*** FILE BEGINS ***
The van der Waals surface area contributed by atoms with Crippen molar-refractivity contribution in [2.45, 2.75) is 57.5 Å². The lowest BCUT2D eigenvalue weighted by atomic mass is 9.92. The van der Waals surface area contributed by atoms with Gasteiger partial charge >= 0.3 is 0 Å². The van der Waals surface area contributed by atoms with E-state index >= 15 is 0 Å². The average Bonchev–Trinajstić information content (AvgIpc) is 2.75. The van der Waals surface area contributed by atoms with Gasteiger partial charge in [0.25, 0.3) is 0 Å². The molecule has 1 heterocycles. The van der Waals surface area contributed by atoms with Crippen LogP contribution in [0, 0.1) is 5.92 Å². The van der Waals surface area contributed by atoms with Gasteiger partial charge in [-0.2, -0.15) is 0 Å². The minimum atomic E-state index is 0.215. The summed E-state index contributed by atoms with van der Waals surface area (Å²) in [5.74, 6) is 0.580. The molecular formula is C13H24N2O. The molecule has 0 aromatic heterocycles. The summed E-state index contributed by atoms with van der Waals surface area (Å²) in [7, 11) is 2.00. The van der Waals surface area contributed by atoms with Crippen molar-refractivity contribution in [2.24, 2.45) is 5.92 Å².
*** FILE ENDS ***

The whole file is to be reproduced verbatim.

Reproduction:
The van der Waals surface area contributed by atoms with Crippen molar-refractivity contribution in [2.45, 2.75) is 57.5 Å². The lowest BCUT2D eigenvalue weighted by atomic mass is 9.92. The van der Waals surface area contributed by atoms with Gasteiger partial charge >= 0.3 is 0 Å². The van der Waals surface area contributed by atoms with E-state index >= 15 is 0 Å². The average Bonchev–Trinajstić information content (AvgIpc) is 2.75. The van der Waals surface area contributed by atoms with Gasteiger partial charge in [0.25, 0.3) is 0 Å². The molecule has 1 heterocycles. The van der Waals surface area contributed by atoms with Crippen LogP contribution in [0, 0.1) is 5.92 Å². The van der Waals surface area contributed by atoms with Gasteiger partial charge in [-0.2, -0.15) is 0 Å². The minimum atomic E-state index is 0.215. The summed E-state index contributed by atoms with van der Waals surface area (Å²) in [5.74, 6) is 0.580. The molecular formula is C13H24N2O. The molecule has 0 aromatic heterocycles. The summed E-state index contributed by atoms with van der Waals surface area (Å²) in [7, 11) is 2.00. The van der Waals surface area contributed by atoms with Crippen molar-refractivity contribution in [2.24, 2.45) is 5.92 Å².